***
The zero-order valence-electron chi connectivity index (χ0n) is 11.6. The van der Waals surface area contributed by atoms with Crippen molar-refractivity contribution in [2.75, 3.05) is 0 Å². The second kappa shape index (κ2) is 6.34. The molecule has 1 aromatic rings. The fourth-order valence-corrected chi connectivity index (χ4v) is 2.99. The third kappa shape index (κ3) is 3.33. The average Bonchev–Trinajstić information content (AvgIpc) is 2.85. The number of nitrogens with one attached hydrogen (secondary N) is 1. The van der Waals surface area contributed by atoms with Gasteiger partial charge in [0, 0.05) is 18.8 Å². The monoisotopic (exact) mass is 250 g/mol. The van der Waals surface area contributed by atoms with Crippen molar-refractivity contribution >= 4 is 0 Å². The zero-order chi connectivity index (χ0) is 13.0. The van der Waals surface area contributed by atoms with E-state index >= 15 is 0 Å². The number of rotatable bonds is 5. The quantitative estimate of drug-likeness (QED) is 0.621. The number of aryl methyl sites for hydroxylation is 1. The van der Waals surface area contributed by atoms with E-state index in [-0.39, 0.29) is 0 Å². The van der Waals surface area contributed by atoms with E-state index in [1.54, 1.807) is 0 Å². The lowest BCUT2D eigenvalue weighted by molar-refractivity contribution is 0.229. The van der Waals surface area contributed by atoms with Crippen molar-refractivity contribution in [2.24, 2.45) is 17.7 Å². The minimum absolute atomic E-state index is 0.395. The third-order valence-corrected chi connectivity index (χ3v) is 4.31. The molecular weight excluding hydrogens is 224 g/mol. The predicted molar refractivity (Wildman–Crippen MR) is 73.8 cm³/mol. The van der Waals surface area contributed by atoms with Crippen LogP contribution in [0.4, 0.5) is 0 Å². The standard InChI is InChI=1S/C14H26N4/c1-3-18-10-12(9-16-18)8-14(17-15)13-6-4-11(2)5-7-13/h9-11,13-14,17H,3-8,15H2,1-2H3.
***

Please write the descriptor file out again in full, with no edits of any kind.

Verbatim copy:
The zero-order valence-electron chi connectivity index (χ0n) is 11.6. The van der Waals surface area contributed by atoms with Crippen molar-refractivity contribution in [2.75, 3.05) is 0 Å². The second kappa shape index (κ2) is 6.34. The molecule has 1 aromatic rings. The fourth-order valence-corrected chi connectivity index (χ4v) is 2.99. The third kappa shape index (κ3) is 3.33. The average Bonchev–Trinajstić information content (AvgIpc) is 2.85. The number of nitrogens with one attached hydrogen (secondary N) is 1. The van der Waals surface area contributed by atoms with Gasteiger partial charge in [0, 0.05) is 18.8 Å². The monoisotopic (exact) mass is 250 g/mol. The van der Waals surface area contributed by atoms with Crippen molar-refractivity contribution >= 4 is 0 Å². The zero-order chi connectivity index (χ0) is 13.0. The van der Waals surface area contributed by atoms with E-state index >= 15 is 0 Å². The number of rotatable bonds is 5. The quantitative estimate of drug-likeness (QED) is 0.621. The number of aryl methyl sites for hydroxylation is 1. The van der Waals surface area contributed by atoms with E-state index in [-0.39, 0.29) is 0 Å². The van der Waals surface area contributed by atoms with E-state index in [1.54, 1.807) is 0 Å². The lowest BCUT2D eigenvalue weighted by molar-refractivity contribution is 0.229. The van der Waals surface area contributed by atoms with Crippen molar-refractivity contribution in [2.24, 2.45) is 17.7 Å². The minimum absolute atomic E-state index is 0.395. The third-order valence-corrected chi connectivity index (χ3v) is 4.31. The molecular weight excluding hydrogens is 224 g/mol. The predicted molar refractivity (Wildman–Crippen MR) is 73.8 cm³/mol. The van der Waals surface area contributed by atoms with Crippen LogP contribution in [0.4, 0.5) is 0 Å². The standard InChI is InChI=1S/C14H26N4/c1-3-18-10-12(9-16-18)8-14(17-15)13-6-4-11(2)5-7-13/h9-11,13-14,17H,3-8,15H2,1-2H3.